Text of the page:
Bertrand James Waterhouse (1876–1965)
Bertrand James, ‘BJ’, Waterhouse was born in Leeds, Yorkshire England in 1876. He migrated to Australia in 1885 and at the age of 16 left school to be articled to the Sydney-based architect John Brain Spencer while studying architecture at Sydney Technical College.
Waterhouse was employed with the New South Wales Department of Public Works in 1900. He worked in the harbours and rivers branch and became a relieving architectural draftsman. There he met Walter Liberty Vernon and Edward Jeaffreson Jackson, both of whom had been central to the introduction of the English Revival styles of architecture to NSW in the formative years around Federation. Waterhouse sketched several of Jackson’s house designs that he admired.
Waterhouse went into private practice with JW Hamilton Lake in 1908. Together they built up a substantial practice, particularly in the Cremorne-Neutral Bay area.
Until the mid-1920s Waterhouse’s domestic architecture drew on the Arts and Crafts Movement, with steeply gabled roofs, extensive use of sandstone in the basements, shingle tiles and roughcast exterior wall surfaces. Following this period, his style showed a strong Mediterranean influence, a notable example being May Gibbs’s house, Nutcote, with textured stucco walls and symmetrical, twelve-paned, shuttered windows. His non-residential designs included warehouses, churches, picture theatres and university buildings, some with Leslie Wilkinson; in the 1920s he produced the winning design for the Young Women’s Christian Association’s new premises in Liverpool Street.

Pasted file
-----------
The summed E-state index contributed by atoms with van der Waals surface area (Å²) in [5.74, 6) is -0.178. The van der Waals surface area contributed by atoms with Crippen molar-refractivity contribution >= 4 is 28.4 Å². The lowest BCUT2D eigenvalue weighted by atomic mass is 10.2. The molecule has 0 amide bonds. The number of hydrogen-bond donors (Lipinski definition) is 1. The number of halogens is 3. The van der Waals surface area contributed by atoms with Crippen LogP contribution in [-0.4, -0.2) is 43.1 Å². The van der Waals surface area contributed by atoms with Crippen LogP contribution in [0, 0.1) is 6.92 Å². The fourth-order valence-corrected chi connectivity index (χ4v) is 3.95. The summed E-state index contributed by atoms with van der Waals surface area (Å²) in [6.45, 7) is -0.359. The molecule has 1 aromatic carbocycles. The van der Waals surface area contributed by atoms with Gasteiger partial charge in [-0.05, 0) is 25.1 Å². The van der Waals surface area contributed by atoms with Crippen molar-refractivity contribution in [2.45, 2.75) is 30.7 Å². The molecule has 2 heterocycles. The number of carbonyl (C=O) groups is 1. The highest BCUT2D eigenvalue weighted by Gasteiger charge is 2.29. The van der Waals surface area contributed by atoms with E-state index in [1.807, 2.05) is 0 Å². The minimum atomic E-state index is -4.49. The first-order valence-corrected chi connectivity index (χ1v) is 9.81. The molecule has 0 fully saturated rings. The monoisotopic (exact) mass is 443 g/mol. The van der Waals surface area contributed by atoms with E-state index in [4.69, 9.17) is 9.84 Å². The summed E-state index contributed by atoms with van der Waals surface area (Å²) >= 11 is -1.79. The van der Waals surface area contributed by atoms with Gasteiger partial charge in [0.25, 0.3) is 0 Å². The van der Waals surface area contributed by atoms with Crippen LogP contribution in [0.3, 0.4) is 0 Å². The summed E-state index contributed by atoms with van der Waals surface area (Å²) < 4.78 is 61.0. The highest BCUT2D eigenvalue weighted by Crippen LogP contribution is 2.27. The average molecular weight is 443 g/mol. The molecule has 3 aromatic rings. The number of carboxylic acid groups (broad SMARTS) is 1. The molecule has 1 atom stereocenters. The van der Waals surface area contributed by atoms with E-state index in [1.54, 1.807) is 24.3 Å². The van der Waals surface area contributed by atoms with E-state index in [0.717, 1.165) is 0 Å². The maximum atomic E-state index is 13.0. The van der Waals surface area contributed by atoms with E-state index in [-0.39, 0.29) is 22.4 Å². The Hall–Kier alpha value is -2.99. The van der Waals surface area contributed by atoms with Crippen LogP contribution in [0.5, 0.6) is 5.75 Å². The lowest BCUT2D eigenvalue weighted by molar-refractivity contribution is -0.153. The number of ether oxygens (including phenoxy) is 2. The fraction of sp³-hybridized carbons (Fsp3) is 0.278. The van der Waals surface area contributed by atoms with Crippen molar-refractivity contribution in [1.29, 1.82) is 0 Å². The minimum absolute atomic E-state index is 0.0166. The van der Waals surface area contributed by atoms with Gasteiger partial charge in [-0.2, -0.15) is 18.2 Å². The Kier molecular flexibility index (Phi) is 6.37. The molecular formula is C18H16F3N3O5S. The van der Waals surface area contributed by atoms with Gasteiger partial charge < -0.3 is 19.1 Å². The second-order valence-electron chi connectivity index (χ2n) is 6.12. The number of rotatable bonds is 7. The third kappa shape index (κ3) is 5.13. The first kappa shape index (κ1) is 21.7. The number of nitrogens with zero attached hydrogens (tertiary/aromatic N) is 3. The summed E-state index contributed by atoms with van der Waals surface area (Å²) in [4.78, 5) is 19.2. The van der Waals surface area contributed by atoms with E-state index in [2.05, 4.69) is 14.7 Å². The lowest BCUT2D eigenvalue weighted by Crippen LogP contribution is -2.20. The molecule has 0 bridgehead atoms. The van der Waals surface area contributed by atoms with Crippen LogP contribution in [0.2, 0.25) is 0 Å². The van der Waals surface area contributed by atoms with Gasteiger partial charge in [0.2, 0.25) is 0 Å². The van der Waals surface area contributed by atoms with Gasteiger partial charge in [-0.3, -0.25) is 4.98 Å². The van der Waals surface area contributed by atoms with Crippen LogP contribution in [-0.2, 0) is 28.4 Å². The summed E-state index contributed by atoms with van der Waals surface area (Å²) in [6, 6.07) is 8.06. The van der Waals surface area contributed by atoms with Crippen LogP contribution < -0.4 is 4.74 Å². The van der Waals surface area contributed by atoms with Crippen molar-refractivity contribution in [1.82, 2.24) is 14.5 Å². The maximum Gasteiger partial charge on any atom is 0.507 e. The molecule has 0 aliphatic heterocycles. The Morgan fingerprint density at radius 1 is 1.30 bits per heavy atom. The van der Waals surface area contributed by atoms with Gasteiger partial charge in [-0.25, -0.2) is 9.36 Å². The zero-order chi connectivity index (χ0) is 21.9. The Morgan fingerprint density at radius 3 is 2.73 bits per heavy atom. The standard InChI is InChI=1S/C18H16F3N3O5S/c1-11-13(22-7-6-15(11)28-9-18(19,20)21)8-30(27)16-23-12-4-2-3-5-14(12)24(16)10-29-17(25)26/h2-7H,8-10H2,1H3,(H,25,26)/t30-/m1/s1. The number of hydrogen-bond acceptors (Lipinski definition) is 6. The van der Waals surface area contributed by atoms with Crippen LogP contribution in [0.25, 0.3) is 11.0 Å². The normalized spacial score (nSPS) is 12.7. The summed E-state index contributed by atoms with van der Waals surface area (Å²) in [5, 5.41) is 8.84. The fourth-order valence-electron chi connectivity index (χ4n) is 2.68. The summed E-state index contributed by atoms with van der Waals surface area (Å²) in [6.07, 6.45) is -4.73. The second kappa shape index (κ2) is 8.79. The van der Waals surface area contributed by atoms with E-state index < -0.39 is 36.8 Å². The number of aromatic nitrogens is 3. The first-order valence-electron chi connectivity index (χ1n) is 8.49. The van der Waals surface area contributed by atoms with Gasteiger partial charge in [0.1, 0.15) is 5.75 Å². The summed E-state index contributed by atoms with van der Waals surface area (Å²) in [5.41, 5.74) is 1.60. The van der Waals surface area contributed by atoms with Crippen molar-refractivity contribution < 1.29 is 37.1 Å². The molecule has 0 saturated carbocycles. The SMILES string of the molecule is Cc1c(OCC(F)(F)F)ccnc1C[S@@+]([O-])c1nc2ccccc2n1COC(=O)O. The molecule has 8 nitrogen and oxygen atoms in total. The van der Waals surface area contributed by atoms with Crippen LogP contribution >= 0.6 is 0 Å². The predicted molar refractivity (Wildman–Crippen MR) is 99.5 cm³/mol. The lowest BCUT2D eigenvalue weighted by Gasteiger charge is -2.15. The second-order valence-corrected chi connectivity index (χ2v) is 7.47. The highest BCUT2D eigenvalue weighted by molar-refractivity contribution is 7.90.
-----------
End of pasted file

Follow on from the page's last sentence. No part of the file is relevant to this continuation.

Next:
Waterhouse travelled extensively in Britain and Europe in 1926 and 1927 and talked about his travels in a series of lectures and articles delivered upon his return. In Britain he noted the work of the newly founded Council for the Preservation of Rural England, ‘formed not a moment too soon, as the spoliation of many beauty spots, the unnecessary destruction of many charming old buildings, not beyond renovation, me lovers of the beauty of England quake’. Waterhouse also visited the Mediterranean and found Spain to be ‘a land of enchantment for the architect, the beautiful skies, clarity of atmosphere, and vast spaces reminding one of one’s homeland’. He designed ‘Nutcote’ in 1925 prior to his departure but he revisited the Inter War Mediterranean style upon his return.
Most of his better known was completed before the Depression.
Waterhouse was awarded an Order of the British Empire (OBE) for services to architecture in 1939. He died at the age of 90 in 1966.
Brent Knowle, 33 Shellcove Road, Neutral Bay built in 1914 (Source: Ray White)
Nutcote, home of May Gibbs, Neutral Bay (Source: Historic Houses Trust)
Michael Waterhouse, ‘Waterhouse, Bertrand James (1876–1965)’, Australian Dictionary of Biography, National Centre of Biography, Australian National University, published first in hardcopy 1990, accessed online 11 May 2020.
North Sydney Council, Architects, At Home in North Sydney, accessed online 11 May 2020.